Thursday, January 28, 2010

Helpful hints

I wish I could hold seminars for lesbians trying to conceive. Now I am not claiming to be some sort of fertility expert, and I know that we are lucky to have gotten pregnant so fast, but reading some lesbians journeys trying to conceive just makes me so frustrated.

Before we started, Ros bought me The Essential Guide to Lesbian Conception, Pregnancy, and Birth for Christmas. We read that book cover to cover (minus a few chapters that didn't pertain to me at all). I made it my mission to become the most fertile dyke I could be, mainly because I wanted to limit Ros's exposure to semen. I mean we're lesbians, and one of the biggest perks of being so is not having to be around that sticky, smelly stuff. Also, I didn't want to burn through our entire life savings on buying stuff that men just waste on a daily basis.

Months before even thinking of trying, I was vigilant on temping every morning. I started a regimen of herbal supplements and vitamins that I thought would help my cycle and my body. I drank organic fertility tea daily that I made from scratch even when we went on vacation. I exercised and tried eating organically (most of the time). I even tried to do a body cleanse which sent me running for toilets in various places due to the "colon cleansing aspect". Ros became intimately familiar with my cervix and what it's texture and position meant for my impending ovulation. It wasn't easy and sometimes not very pleasant. It really isn't my personality to live this kind of lifestyle, but I knew what I wanted, what we wanted, and wanted to make it as easy as possible to get there. I also read the book Making Babies, which takes eastern and western philosophies on fertility and incorporated some of those into my life, like eating "warm" foods to help become pregnant. I felt like it was my job to groom the fertile environment within me. I read this was important in some hippie type book I stumbled across and thought that nothing could be truer. You wouldn't throw seeds in some chemical filled nasty dirt and expect them to sprout into beautiful flowers.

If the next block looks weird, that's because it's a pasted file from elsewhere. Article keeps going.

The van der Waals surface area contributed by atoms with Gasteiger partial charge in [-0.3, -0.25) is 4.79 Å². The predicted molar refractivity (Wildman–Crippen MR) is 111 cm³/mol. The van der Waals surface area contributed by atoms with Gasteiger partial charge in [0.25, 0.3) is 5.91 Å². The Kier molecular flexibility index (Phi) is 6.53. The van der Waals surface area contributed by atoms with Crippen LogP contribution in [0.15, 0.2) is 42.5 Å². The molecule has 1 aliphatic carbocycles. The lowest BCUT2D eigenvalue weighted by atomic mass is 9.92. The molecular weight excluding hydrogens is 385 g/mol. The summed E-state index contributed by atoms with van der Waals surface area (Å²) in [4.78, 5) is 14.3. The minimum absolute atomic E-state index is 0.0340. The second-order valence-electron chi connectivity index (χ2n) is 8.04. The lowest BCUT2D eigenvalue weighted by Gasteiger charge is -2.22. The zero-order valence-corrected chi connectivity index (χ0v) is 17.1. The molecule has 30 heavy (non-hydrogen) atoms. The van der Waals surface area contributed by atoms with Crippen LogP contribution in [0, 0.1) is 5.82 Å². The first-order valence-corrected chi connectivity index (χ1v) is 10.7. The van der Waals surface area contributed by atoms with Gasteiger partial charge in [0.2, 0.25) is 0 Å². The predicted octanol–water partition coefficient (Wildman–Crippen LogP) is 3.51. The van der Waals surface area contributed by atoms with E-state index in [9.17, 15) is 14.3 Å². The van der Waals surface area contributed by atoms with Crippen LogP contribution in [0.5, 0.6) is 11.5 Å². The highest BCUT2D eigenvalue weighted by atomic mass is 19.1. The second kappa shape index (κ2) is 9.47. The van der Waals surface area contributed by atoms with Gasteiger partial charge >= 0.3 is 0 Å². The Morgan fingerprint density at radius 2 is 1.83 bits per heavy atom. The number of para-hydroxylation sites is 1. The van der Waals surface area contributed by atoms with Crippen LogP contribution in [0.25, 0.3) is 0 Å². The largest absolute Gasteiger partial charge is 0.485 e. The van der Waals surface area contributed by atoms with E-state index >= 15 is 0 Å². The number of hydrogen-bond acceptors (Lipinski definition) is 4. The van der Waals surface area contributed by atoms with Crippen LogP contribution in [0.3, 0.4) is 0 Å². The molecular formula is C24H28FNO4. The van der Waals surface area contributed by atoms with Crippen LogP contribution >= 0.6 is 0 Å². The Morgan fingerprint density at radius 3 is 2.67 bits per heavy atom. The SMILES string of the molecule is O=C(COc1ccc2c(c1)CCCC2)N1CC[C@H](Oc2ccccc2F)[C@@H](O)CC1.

I really just feel bad for some of the posts I read on babycenter. I just read over and over again women who are failing mainly because they just don't know their cycle and their body. They use ovulation predictors but don't really know what those predictors mean for them. They are unaware of the time their mucus is most fertile, before or after ovulation. I found that to be one of the helpful signs. The list goes on.

My advice for everyone trying to conceive is to make your body into a science experiment. Try and gather as much information as you possibly can about your fertility signs and your cycle. Write it down each month. Temp and use OPK's to see how long after your OPK turns positive that you actually ovulate. Eat well and exercise. Drink fertility tea. And when all else fails get a St. Gerard medal (the patron saint of motherhood) and wear it daily. Although I am a "recovering" catholic and really not religious at all, Sue at Ros's work got us each a medal because she swears by the power of it. Well we started wearing it and we got pregnant that month. Call it coincidence, but we didn't take that medal off until my first trimester passed. Here we are almost 18 weeks along and all is well.


  1. I think I have some of the same feelings about conceiving as a SMC. The BBC boards are full of myths, old wives tales, and some just plain ignorance! I think that the sperm bank board is a little more educated, just because a certain amount of research goes into the process of getting pregnant without a man, lol. But you're right-if you don't know your body, you will have a really tough time getting pregnant with frozen goods.
    Congrats on being almost halfway to the finish line!

  2. Thanks, I really can't believe it. On one hand it's gone by so fast, on the other, so slow. Trying to enjoy every minute, but so anxious to get to the end.